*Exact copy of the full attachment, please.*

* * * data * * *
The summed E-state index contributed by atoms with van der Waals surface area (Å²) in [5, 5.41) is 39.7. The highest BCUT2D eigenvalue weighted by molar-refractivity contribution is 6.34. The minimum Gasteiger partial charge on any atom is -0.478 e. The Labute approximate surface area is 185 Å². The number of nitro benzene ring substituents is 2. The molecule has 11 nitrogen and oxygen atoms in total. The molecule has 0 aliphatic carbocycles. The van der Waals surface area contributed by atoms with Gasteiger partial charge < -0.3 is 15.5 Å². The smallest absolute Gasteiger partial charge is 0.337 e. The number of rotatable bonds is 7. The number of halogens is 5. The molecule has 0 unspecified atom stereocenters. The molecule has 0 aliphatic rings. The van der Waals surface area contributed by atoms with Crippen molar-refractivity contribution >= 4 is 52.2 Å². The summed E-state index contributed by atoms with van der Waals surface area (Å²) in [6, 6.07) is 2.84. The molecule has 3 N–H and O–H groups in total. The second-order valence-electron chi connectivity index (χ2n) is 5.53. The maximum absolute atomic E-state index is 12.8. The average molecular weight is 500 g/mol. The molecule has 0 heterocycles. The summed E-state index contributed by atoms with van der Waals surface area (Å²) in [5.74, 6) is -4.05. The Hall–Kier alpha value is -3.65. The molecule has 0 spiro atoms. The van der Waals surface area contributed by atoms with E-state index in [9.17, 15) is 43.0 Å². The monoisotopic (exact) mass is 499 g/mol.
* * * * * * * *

The summed E-state index contributed by atoms with van der Waals surface area (Å²) in [5, 5.41) is 39.7. The highest BCUT2D eigenvalue weighted by molar-refractivity contribution is 6.34. The minimum Gasteiger partial charge on any atom is -0.478 e. The Labute approximate surface area is 185 Å². The number of nitro benzene ring substituents is 2. The molecule has 11 nitrogen and oxygen atoms in total. The molecule has 0 aliphatic carbocycles. The van der Waals surface area contributed by atoms with Gasteiger partial charge < -0.3 is 15.5 Å². The smallest absolute Gasteiger partial charge is 0.337 e. The number of rotatable bonds is 7. The number of halogens is 5. The molecule has 0 unspecified atom stereocenters. The molecule has 0 aliphatic rings. The van der Waals surface area contributed by atoms with Crippen molar-refractivity contribution >= 4 is 52.2 Å². The summed E-state index contributed by atoms with van der Waals surface area (Å²) in [6, 6.07) is 2.84. The molecule has 3 N–H and O–H groups in total. The second-order valence-electron chi connectivity index (χ2n) is 5.53. The maximum absolute atomic E-state index is 12.8. The average molecular weight is 500 g/mol. The molecule has 0 heterocycles. The summed E-state index contributed by atoms with van der Waals surface area (Å²) in [5.74, 6) is -4.05. The Hall–Kier alpha value is -3.65. The molecule has 0 spiro atoms. The van der Waals surface area contributed by atoms with E-state index in [9.17, 15) is 43.0 Å². The monoisotopic (exact) mass is 499 g/mol.